HOBBS STATE PARK EVENTS

The Times (Northeast Benton County) - - COMMUNITY -

Lin­ger­ing fall color photo walk slated

Hobbs State Park en­joys a work­ing part­ner­ship with the Pho­to­graphic So­ci­ety of North­west Arkansas. Com­ing soon will be a Fall Pho­tog­ra­phy “Photo Walk” led by Cleeo Wright, na­ture pho­tog­ra­pher and other mem­bers of PSNWA at 7 a.m. Satur­day, Nov. 3.

The theme of this event is “Lin­ger­ing Fall Col­ors,” fo­cus­ing on the fi­nal chang­ing col­ors of the fo­liage at Hobbs State Park. Bring what­ever cam­era gear you are com­fort­able with, be it a full-frame DSLR or a smart­phone. If you are fa­mil­iar with the man­ual set­tings of your cam­era, and like fall color/na­ture pho­tog­ra­phy — this photo walk is for you.

All par­tic­i­pants will meet at the park­ing lot of the his­toric Van Win­kle and Sink­ing Stream Trail­heads, to be­gin the photo walk promptly at 7 a.m. con­clud­ing as the morn­ing light be­gins to shift.

The photo walk will take place rain or shine. Over­cast and wet morn­ings cre­ate some of the best pho­to­graphic fall color op­por­tu­ni­ties.

The trails are de­scribed as “easy” in dif­fi­culty, yet it is sug­gested to bring sturdy shoes suit­able for hik­ing. Sink­ing Stream Trail has one small el­e­va­tion. The His­toric Van Win­kle Trail is wheel­chair ac­ces­si­ble. Each trail is 0.5 miles in length.

Trav­el­ing east out of Rogers on Arkansas High­way 12, about 10 miles from down­town, is a paved park­ing lot on your right with re­strooms. This is the site of both the His­toric Van Win­kle and Sink­ing Stream trail­heads.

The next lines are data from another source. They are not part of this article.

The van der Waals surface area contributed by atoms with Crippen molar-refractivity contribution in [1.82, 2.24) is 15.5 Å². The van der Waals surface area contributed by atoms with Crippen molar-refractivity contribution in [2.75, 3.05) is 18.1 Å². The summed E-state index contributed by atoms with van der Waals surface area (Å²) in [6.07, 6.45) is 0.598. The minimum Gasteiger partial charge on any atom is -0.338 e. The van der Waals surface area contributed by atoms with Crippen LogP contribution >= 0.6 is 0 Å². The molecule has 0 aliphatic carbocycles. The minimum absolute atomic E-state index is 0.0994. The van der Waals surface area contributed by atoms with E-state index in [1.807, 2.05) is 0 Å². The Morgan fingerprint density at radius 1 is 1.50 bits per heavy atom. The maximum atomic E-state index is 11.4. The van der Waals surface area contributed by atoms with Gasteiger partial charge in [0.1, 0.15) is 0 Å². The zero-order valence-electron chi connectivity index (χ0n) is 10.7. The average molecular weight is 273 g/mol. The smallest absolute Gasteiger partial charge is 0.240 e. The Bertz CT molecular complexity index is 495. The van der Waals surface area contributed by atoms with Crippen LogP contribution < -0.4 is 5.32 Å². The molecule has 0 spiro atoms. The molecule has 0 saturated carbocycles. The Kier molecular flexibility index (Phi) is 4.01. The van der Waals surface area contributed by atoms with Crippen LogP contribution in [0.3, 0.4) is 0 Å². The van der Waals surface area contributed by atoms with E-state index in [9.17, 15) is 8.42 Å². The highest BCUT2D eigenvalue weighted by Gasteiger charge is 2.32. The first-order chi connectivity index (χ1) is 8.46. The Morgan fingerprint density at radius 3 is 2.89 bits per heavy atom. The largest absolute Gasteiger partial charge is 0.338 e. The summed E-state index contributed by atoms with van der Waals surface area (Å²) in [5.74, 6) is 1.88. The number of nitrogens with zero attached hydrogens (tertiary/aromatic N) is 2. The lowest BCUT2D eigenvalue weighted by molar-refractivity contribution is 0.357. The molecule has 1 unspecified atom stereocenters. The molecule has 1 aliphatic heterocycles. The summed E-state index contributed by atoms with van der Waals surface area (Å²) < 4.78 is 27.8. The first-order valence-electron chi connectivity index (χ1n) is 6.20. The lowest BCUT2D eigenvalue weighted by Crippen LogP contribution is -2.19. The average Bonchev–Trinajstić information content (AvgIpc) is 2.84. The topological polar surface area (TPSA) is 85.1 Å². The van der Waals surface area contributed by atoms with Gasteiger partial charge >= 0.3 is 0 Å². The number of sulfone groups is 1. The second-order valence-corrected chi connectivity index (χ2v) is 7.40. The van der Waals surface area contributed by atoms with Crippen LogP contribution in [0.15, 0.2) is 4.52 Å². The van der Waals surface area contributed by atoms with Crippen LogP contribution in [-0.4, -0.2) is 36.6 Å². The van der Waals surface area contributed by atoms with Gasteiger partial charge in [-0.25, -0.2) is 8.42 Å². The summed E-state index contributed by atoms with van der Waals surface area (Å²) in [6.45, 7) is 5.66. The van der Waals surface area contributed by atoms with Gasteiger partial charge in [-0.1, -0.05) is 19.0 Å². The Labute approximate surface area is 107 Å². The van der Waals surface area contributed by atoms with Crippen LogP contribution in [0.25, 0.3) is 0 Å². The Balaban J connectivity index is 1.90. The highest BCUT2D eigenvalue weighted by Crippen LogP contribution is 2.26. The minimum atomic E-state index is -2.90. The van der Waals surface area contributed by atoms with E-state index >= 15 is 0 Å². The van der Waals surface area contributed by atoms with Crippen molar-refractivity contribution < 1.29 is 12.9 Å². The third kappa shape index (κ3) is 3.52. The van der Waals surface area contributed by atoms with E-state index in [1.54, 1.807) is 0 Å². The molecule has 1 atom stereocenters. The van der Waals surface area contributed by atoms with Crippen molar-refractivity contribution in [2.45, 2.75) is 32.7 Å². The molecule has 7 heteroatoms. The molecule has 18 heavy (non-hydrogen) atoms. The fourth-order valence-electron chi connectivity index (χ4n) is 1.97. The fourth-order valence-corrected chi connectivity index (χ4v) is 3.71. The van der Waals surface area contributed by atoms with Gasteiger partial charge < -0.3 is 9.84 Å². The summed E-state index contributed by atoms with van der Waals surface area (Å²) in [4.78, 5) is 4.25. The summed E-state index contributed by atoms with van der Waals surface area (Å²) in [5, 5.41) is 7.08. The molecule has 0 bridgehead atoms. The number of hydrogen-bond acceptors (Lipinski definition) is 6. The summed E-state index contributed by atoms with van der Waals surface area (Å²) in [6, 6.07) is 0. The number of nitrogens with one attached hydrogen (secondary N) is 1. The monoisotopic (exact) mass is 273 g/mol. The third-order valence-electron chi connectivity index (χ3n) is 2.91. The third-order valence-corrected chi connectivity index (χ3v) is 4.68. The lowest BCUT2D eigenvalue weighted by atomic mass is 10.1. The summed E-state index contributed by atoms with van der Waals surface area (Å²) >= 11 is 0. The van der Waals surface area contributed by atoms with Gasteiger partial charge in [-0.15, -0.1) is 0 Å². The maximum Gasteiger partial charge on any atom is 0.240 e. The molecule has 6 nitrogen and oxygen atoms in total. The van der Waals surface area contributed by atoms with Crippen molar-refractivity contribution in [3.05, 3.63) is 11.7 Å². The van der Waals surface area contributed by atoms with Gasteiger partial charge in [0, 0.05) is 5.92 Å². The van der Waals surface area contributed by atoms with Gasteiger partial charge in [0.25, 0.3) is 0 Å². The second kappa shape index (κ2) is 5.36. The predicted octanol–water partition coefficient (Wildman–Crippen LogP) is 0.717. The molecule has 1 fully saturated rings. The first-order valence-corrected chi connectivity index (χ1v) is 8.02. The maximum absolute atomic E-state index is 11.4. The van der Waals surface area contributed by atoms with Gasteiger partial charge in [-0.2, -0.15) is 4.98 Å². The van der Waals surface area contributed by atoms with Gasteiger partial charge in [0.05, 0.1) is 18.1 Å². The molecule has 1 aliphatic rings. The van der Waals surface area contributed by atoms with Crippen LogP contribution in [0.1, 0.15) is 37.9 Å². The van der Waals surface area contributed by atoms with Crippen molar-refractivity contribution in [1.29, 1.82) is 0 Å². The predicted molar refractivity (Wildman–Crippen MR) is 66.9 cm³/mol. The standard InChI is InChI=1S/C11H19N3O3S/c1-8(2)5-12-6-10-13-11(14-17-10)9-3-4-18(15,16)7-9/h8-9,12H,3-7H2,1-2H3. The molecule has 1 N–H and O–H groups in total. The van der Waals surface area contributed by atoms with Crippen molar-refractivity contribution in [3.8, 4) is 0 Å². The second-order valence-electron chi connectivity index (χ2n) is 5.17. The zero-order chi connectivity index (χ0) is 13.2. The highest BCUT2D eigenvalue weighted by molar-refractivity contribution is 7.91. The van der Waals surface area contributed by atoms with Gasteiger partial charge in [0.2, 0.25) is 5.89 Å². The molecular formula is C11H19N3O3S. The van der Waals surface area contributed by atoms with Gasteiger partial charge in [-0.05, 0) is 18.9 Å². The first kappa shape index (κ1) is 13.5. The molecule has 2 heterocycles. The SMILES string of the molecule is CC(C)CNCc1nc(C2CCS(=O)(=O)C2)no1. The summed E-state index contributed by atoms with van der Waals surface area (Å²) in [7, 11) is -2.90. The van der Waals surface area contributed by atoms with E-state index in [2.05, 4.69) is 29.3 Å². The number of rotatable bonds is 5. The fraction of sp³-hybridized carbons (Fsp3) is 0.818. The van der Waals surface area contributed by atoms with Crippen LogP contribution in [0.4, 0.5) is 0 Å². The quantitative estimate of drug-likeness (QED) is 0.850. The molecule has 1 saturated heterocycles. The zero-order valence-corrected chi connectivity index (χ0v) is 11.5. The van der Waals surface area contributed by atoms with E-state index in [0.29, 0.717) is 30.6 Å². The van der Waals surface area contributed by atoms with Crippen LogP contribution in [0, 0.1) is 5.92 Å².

For sea­soned pho­tog­ra­phers, as well as be­gin­ners, this will be a lovely photo walk of lin­ger­ing fall color pho­tog­ra­phy.

Where: Park­ing lot on Ark. Hwy. 12 at the be­gin­ning of the His­toric Van Win­kle and Sink­ing Stream Trail­heads.

GPS: N36 17.810’ - W093 57.494’ (1 ½ miles west of the Hobbs State Park vis­i­tor cen­ter)

When: 7 a.m. Satur­day, Nov. 3

Cost: Free, All lev­els of abil­ity wel­comed.

To learn more about the Pho­to­graphic So­ci­ety of NW Arkansas, go to the web­site: psnwa.org

“I See Dead Peo­ple” at Hobbs State Park

Do dead peo­ple just pop up here and there? Abby Bur­nett said she sees them often.

Abby Bur­nett is an in­de­pen­dent re­searcher who stud­ies all as­pects of burial in the Arkansas Ozarks. Her book, “Gone to the Grave; Burial Cus­toms of the Arkansas Ozarks, 1850 - 1950,” was fea­tured on AETN’s ceme­tery doc­u­men­tary, “Silent Sto­ry­tellers.” She lives in a log cabin in the Bos­ton Moun­tains, when she’s not out pho­tograph­ing tomb­stones in ru­ral ceme­ter­ies.

Tomb­stone por­traits, pop­u­lar in this coun­try since the 1700s, de­pict how the de­ceased looked in life, or oc­ca­sion­ally, af­ter death. Abby tells us, “Though some­what scarce in Arkansas, it is pos­si­ble to find pho­tos, cameos and stat­ues adorn­ing tomb­stones, and to learn about the lives these im­ages rep­re­sent. What­ever form they take, these por­traits have sto­ries to tell – some of them quite Gothic.”

Bur­nett’s up­com­ing pro­gram at Hobbs State Park, “I See Dead Peo­ple”, will give the sto­ries be­hind a few of the most un­usual por­traits found in Arkansas, Illi­nois, Kansas and Ken­tucky. Come live a day in the life of Abby Bur­nett, but don’t be scared.

Where: Hobbs State Park vis­i­tor cen­ter on Ark. Hwy. 12 just east of the State Hwy. 12/War Ea­gle Road in­ter­sec­tion

When: 2 p.m. Oct.14 Cost: Free – The pub­lic is in­vited

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